he will have the support of the president-elect's choice for ambassador to israel. but he doesn't have the support of the -- a lot of the israeli people. the issue is that the two-state solution, secretary of state kerry was trying very hard to get a peace deal. that is going absolutely nowhere. and the fact that the americans still don't have, you know, sort of anything yuconstructive to p on the table, it feels like a lot of the issues, with syria, libya, ukraine, the world moved to a place we may not like and we're not really willing to come to terms with that. >> you mentioned that donald trump has said things will be -- tweeted things will be different after january 20th immediately following the u.s. abstention here. how different are we talking? >> well, the biggest way they'll be different is the united states is not going to be providing as much support for the united nations. i suspect that will be politicized. trump will not like the multilateral institutions, as binding the united states. obligations that we don't necessarily want to fulfill. and so he's going to use american funding as a stick to
get outcomes that he would prefer. but on israel itself, under obama, under bush, under trump or under hillary clinton, israel is america's best friend in the middle east. and it is not even close. the fact that we decided to abstain when the rest of the world is voting in favor of this esolution, after obama work out with netanyahu a $38 billion defense deal for ten years, the biggest the u.s. has given to any country, there is no question this is being overhyped and in the united states, diasporas tend to be more radicalized than the populations on the ground. that's true with ukrainians, greeks, armenians, with israel too. this would be a lot to do about much less in other countries in the world. >> ian, it is no secret that president obama and netanyahu did not have an especially warm relationship. how much of this was personal? >> a little bit. i mean, there is no question that netanyahu doesn't like obama at all. and it is mutual. what is interesting is that at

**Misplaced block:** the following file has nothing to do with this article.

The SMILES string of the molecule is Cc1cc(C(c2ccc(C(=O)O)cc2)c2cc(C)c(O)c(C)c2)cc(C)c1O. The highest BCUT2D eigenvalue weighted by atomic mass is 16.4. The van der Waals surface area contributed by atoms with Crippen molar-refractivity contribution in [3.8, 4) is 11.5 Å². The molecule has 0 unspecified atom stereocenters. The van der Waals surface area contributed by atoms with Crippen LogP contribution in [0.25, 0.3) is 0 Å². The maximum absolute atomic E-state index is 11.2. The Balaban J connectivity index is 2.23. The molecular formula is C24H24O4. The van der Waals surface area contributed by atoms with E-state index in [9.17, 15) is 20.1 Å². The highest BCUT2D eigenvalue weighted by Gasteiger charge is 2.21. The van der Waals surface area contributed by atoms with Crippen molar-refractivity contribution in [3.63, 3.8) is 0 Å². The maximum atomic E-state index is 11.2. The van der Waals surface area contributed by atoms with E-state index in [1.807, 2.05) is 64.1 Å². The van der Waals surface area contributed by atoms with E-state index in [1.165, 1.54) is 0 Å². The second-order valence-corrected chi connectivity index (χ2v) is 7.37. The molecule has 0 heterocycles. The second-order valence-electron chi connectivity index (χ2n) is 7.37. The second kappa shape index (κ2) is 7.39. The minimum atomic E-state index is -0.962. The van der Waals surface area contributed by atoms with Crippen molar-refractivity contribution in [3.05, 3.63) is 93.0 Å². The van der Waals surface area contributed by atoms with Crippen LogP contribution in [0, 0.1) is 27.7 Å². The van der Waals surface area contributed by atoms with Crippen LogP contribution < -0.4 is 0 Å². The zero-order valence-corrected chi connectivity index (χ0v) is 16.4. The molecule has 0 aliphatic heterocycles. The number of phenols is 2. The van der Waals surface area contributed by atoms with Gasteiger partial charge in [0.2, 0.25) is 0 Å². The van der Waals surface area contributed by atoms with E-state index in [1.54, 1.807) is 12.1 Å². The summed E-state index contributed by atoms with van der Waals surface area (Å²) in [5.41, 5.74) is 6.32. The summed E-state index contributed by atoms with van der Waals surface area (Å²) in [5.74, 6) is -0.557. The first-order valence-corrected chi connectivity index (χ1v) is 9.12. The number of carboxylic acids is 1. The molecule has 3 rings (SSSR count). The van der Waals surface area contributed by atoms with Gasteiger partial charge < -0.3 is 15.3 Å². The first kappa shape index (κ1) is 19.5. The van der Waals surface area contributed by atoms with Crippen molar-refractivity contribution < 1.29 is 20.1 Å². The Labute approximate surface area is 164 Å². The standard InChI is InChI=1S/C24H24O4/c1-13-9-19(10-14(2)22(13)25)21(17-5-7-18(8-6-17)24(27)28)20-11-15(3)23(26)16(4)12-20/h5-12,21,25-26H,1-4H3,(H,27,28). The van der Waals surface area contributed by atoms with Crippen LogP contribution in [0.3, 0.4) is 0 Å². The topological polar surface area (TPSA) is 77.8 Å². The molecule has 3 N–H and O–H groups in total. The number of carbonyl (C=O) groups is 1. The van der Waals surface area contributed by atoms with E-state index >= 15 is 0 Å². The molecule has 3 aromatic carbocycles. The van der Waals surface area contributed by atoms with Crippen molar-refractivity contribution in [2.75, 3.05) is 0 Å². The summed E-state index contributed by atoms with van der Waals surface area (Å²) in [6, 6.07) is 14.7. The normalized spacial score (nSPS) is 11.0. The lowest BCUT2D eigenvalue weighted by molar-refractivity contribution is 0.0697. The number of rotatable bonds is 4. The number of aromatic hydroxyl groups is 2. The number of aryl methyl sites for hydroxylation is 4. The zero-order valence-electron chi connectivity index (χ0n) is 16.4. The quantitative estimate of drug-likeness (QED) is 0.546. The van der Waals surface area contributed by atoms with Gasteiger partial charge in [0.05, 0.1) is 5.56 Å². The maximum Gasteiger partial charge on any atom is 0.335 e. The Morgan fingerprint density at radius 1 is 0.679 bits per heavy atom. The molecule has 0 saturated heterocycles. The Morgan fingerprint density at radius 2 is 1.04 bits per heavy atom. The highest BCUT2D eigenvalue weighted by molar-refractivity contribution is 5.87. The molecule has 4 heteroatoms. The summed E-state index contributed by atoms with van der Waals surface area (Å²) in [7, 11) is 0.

no point did that allow the actual fundamentals of the relationship to get undermined. >> $38 billion worth. >> not only that, but also the coordination that the americans and israelis get together on cyber, cyberattacks, sharing intelligence, defense coordination, the region, all the israeli companies listed on the nasdaq in the united states, netanyahu has been supportive that and hasn't allowed his concerns with obama or vice versa to impact that relationship. >> and 100,000 settlements built since obama came to office. he took that personally and said as much. >> he did. no question that those -- remember, when biden made his trip to israel, and literally on the day, i think you were there, actually, i remember you reporting about this, that they decided to announce there was going to be new settlements on the day. what an embarrassment to the united states. and obama is not going to forget that either. i think there is a little personal peak playing out here, we should recognize that it has no impact on the relationship. >> we saw another announcement like that about the new york
times today. >> exactly. >> ian bremmer, as always, we thank you for the analysis. an english composer turned the story of cinderella into an opera and only 11 years old. >> i started this when i was 8 and was collecting material for it and i wrote arias, it was always in the back of my mind. >> i feel so inferior. ahead, how a jump rope is her ,,
the the eagles were never considered a hair band, thankfully, but sometimes they looked like it. >> interesting hairdos back then. >> yes. >> did you get tired of perming your hair? what was your -- >> i didn't perm my hair. >> yeah, you did. >> no, i didn't. >> tell me what did you use? >> it was shampoo. i had curly hair.
i get in the shower, get out, this is what happened. >> yeah. >> i feel your pain. ahead, eagles co-founder don henley tells gayle about much of the band's successes and regrets. you're watching "cbs this morning." tells gayle about successes and regrets. you're watching "cbs this morning." band's successes and regrets. you're watching "cbs this morning." ,,,,,,,,,,,,
a very young classical composer in england is now living her very own fairy tale. alma deutscher began playing the piano when she was 2. and the violin a year later. and now, she has written and composed her first opera at just 11 years of age. her achievements are now drawing comparisons with another child prodigy of some repute, amadeus mozart. her version of cinderella appears this week in vienna where mozart spent most of his adult life. seth doane spoke with her during rehearsals. ♪ in a rehearsal packed with talent, one performer sticks out, and not just because she's 11 years old. or because she effortlessly switches between playing the